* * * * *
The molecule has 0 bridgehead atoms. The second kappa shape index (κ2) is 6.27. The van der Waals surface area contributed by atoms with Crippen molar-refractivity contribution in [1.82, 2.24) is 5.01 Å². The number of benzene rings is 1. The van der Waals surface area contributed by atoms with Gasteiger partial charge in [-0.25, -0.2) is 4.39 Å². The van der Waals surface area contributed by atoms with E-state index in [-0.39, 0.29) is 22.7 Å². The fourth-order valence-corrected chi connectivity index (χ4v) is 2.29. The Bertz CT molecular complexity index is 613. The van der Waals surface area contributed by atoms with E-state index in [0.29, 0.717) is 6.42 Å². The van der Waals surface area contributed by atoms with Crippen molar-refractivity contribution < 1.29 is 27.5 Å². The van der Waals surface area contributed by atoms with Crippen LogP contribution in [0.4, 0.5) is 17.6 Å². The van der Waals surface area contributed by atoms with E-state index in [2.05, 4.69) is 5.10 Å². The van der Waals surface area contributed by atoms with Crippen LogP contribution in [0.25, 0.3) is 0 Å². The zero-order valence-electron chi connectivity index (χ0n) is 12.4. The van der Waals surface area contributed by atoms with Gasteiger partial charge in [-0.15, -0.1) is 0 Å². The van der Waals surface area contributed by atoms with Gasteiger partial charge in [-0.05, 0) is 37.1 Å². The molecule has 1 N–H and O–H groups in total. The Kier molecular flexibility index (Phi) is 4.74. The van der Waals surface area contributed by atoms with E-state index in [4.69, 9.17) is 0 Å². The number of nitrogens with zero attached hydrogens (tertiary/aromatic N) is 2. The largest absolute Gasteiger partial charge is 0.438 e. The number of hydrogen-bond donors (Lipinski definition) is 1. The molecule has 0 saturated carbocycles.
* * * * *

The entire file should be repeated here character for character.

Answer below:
The molecule has 0 bridgehead atoms. The second kappa shape index (κ2) is 6.27. The van der Waals surface area contributed by atoms with Crippen molar-refractivity contribution in [1.82, 2.24) is 5.01 Å². The number of benzene rings is 1. The van der Waals surface area contributed by atoms with Gasteiger partial charge in [-0.25, -0.2) is 4.39 Å². The van der Waals surface area contributed by atoms with E-state index in [-0.39, 0.29) is 22.7 Å². The fourth-order valence-corrected chi connectivity index (χ4v) is 2.29. The Bertz CT molecular complexity index is 613. The van der Waals surface area contributed by atoms with E-state index in [0.29, 0.717) is 6.42 Å². The van der Waals surface area contributed by atoms with Crippen molar-refractivity contribution < 1.29 is 27.5 Å². The van der Waals surface area contributed by atoms with Crippen LogP contribution in [0.4, 0.5) is 17.6 Å². The van der Waals surface area contributed by atoms with E-state index in [2.05, 4.69) is 5.10 Å². The van der Waals surface area contributed by atoms with Crippen LogP contribution in [0.25, 0.3) is 0 Å². The zero-order valence-electron chi connectivity index (χ0n) is 12.4. The van der Waals surface area contributed by atoms with Gasteiger partial charge in [-0.15, -0.1) is 0 Å². The van der Waals surface area contributed by atoms with Gasteiger partial charge in [-0.05, 0) is 37.1 Å². The molecule has 1 N–H and O–H groups in total. The Kier molecular flexibility index (Phi) is 4.74. The van der Waals surface area contributed by atoms with E-state index in [4.69, 9.17) is 0 Å². The number of nitrogens with zero attached hydrogens (tertiary/aromatic N) is 2. The largest absolute Gasteiger partial charge is 0.438 e. The number of hydrogen-bond donors (Lipinski definition) is 1. The molecule has 0 saturated carbocycles.